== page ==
When Valencia and Barcelona played out a dead rubber Copa del Rey semi-final second leg, it was obvious before start of play that we would see a “second string” for the visitors.
With a seven goal cushion from the first leg that was never likely to be overturned, it gave Luis Enrique the chance to rest his major stars before a taxing La Liga game against Celta Vigo.
It also gave a number of fringe players a decent chance to impress.
SIGN UP NOW
Want to become a GMS writer? Sign up now and submit a 250-word test article: https://gms.to/haveyoursay4
A chance that many of them failed to take quite frankly.
Although much of the post-match comment will centre around the fact that Barca snatched a draw to preserve a club-record unbeaten run, scratch the surface and it was a very different picture.
For example, for some time now, Marc Bartra has been waiting in the wings ready, willing and we thought able, to ease into the back four as though he’d been there all of his working life.
However, his performance once again showed that, unfortunately, Bartra just isn’t up to it.
When a calm approach was needed, Bartra ran around like a headless chicken.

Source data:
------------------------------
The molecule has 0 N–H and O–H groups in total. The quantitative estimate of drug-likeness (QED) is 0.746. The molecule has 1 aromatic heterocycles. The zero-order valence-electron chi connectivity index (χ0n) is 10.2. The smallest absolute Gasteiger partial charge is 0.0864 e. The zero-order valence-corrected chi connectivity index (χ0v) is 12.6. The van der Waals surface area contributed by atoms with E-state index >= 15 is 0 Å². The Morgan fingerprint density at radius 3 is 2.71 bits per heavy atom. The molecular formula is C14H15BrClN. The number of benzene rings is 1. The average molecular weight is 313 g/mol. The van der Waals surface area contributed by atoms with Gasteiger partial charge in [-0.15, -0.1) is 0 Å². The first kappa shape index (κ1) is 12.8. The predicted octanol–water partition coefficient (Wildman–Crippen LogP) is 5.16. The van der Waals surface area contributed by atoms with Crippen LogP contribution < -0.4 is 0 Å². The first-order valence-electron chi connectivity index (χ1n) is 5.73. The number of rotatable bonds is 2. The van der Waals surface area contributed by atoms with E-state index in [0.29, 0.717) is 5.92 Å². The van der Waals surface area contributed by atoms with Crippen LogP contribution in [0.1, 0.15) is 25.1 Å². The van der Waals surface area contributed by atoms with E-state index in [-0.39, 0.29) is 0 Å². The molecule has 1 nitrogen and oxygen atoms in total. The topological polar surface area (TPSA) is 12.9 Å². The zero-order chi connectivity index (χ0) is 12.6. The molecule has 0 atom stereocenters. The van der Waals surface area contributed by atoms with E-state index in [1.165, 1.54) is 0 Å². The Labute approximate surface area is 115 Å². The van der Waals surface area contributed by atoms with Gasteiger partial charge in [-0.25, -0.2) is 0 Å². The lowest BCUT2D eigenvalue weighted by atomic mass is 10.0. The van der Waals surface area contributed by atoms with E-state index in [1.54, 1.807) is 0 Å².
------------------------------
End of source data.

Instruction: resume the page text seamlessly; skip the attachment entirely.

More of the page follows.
His distribution was abysmal and one clearance even went backwards and found itself at the feet of a Valencia attacker.
As a standalone centre back, Bartra is far from the finished article and despite arguments to the contrary from the locals, this was another performance from the youngster that completely justifies Enrique’s judgment.
Ditto Sergi Samper.
Although no Busquets, Samper has always been talked up as the next Barca B player to make the leap. An old head on young shoulders they said.
Whilst there’s no doubting the player has quality, we have to remember that Valencia had far from a full first team squad out too, and Samper was regularly dispossessed and knocked off of the ball.
Exactly what he needs to be doing to the opposition.
It’s now becoming blindingly obvious to the man in the street that the gap between Barca B and the first team is a cavernous one.
Looking like a world beater in the third division, with respect, doesn’t give you a guaranteed entry into the big league.
The real issue for Barca is where La Masia fits into things moving forward. Always a pillar of the club, it’s arguable that the academy is now nothing more than a by-product.
Sergi Roberto is the only player in the last eight years to have made any impact and even then that only came this season.
That’s nowhere near good enough for a team of Barcelona’s stature.
What has gone wrong at Barcelona at youth level? Have YOUR say in the comment box below!
Do YOU want to write for GiveMeSport? Get started today by signing-up and submitting an article HERE: https://www.givemesport.com/writeforgms